Grabham, Emily (2012) Bodily Integrity and the Surgical Management of Intersex. Body and Society, 18 (2). pp. 1-26. ISSN 1357-034X .
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Surgeries inevitably raise questions of bodily integrity: how the post-surgical body reframes (or does not reframe) its experiences of functionality to incorporate new features. Nevertheless, when we try to define or delimit the concept of bodily integrity, it becomes increasingly important to think about how the physical and social unease caused by some forms of surgeries sits alongside the more transformative potential of surgical bodily modification. This article focuses on aesthetic genital surgeries on infants with disorders of sex development (DSD, previously termed 'intersex' conditions). Using the work of Pierre Bourdieu and Elizabeth Freeman on time, bodies and 'chrononormativity', this article excavates not only the temporalities that produce what I would term 'chrono-abnormalities' of sex development, but also the temporalized medical responses, including surgeries, which retrieve 'abnormal' bodies into more normative time-lines. My conclusion is that when DSD-affected individuals experience aesthetic genital surgeries as painful and full of social unease this is not necessarily because the pre-surgical body was the 'natural', 'whole' or 'intact' body prior to surgery. Instead, it is because these surgeries interrupt what Bourdieu would term a sense of corporeal 'immersion into the forthcoming'; an immersion which, in his theory of time as social action, is intimately linked with social power and possibilities.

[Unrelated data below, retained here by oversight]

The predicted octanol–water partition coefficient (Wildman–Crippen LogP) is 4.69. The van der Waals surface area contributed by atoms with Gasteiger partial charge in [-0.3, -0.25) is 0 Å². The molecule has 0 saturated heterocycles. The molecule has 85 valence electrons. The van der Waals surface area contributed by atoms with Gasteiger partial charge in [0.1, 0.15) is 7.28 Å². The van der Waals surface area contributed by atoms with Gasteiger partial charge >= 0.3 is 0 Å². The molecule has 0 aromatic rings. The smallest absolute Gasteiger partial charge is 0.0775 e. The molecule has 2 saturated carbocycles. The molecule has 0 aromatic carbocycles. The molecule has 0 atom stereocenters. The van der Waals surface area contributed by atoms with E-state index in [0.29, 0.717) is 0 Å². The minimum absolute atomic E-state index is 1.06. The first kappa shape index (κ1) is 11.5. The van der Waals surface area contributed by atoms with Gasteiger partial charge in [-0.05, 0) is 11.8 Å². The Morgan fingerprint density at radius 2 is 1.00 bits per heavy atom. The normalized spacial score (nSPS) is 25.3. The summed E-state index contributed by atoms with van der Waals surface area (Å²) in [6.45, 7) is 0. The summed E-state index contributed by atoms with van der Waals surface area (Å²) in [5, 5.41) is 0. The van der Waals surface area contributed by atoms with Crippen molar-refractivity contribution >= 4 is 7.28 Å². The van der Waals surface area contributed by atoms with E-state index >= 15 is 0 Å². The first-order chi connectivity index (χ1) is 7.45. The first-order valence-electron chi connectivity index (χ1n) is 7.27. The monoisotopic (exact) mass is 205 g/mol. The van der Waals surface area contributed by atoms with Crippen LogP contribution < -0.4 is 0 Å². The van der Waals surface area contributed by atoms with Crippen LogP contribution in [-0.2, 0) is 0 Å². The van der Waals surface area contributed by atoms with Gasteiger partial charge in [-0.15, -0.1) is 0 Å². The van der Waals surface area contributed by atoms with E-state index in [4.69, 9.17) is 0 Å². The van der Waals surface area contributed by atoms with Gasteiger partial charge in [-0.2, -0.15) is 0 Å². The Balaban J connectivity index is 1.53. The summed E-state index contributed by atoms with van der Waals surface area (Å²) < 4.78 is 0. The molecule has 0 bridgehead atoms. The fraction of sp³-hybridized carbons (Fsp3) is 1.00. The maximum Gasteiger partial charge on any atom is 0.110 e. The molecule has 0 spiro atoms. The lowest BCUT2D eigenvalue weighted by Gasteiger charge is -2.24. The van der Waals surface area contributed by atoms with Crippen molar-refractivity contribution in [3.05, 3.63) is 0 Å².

|Uncontrolled keywords:||bodily integrity; Bourdieu; chrononormativity; Freeman; intersex; prosthesis; surgery; temporality; time|
|Subjects:||K Law > K Law (General)|
|Divisions:||Faculties > Social Sciences > Kent Law School|
|Depositing User:||Jenny Harmer|
|Date Deposited:||16 Apr 2012 10:48|
|Last Modified:||12 Mar 2013 16:43|
|Resource URI:||http://kar.kent.ac.uk/id/eprint/29284 (The current URI for this page, for reference purposes)|
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